Christmas in China is a really funny thing. Let’s call it 奇怪(qi-guai), a word that means “strange” but without any negative or positive connotations. You get a full month for quiet reflection, but miss all of the fun and merriment of the Christmas spirit. There are friends you spend special meals with, and there is still some shopping you have to do. After four years, I’m still not sure if I like it or dread it.

Christmas is still kind of new in China. During the missionary period up to the revolution Christmas was a quiet religious holiday. The hospital and local universities had many special Christmas performances to try and spread the Gospel. Then President Chiang Kai-shek’s wife, Madame Soong, attended many of these events at the Ginling Girls School, where Minnie Vautrin served in the 30’s and 40’s.

Today Christmas has returned, but more in shopping malls and fancy restaurants than in the hospital or schools (I’ve had to remind them a few times which day it is). It is interesting to see what a holiday looks like in its early stages before the traditions are really in place.

In the malls here Christmas decorations have been up for almost a month now, which seems to be a little late compared to shopping centers in the US, but it will be another full month before those decorations will come down. One gets the feeling that many of the people don’t really know when Christmas is, and that Santa is just a winter thing that goes with Frosty the Snowman. Christmas in some ways has started to mark the early part of preparing for Spring Festival (Chinese New Year), much like the day after Thanksgiving is the time to put up the Christmas tree, and New Years is the day to take it down in the US.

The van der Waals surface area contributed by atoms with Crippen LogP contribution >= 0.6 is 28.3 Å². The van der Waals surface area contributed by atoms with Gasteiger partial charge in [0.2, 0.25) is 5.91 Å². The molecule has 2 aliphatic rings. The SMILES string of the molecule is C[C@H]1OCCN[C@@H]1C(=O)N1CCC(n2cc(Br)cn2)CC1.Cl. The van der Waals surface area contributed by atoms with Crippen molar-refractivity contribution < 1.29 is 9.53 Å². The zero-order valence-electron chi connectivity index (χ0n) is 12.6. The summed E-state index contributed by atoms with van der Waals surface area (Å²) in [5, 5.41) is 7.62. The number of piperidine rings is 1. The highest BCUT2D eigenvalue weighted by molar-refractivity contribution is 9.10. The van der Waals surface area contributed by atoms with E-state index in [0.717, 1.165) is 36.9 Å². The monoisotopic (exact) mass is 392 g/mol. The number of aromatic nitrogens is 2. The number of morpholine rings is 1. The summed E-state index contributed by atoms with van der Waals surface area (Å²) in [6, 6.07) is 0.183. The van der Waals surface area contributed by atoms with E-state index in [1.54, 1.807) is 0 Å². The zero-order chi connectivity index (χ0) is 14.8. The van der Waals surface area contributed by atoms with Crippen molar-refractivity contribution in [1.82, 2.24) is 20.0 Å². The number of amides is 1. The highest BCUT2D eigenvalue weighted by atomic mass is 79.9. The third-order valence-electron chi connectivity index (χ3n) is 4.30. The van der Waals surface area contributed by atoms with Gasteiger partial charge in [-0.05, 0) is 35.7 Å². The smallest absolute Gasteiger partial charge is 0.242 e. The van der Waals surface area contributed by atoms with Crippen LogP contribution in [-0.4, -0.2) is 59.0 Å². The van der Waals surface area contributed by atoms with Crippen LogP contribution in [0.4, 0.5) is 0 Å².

Also sometimes people will try to emulate the American traditions, for example the other day one of my students/co-workers gave me a very nice Christmas card. The outside was decorated beautifully and when I returned to my office I eagerly opened it to see what kind words she had written inside. I was baffled by what I saw inside, nothing. She had simply given me a blank card for Christmas. Somewhere along the line one of our traditions seems to have been misunderstood in a big way.
Another thing that makes Christmas feel a bit off here in China is that everyone will be working on the 25th. Only foreign teachers are granted the day off, for some reason Christmas hasn’t made the Communist Party’s official list of holidays yet (an omission surely worthy of a place on Santa’s naughty list).

Then this morning, as I waited for the bus, a woman was handing out papers to everyone with some very basic information about Christianity with a brief introduction to the Christmas story. Only a few people took time to read them, but it was encouraging to see.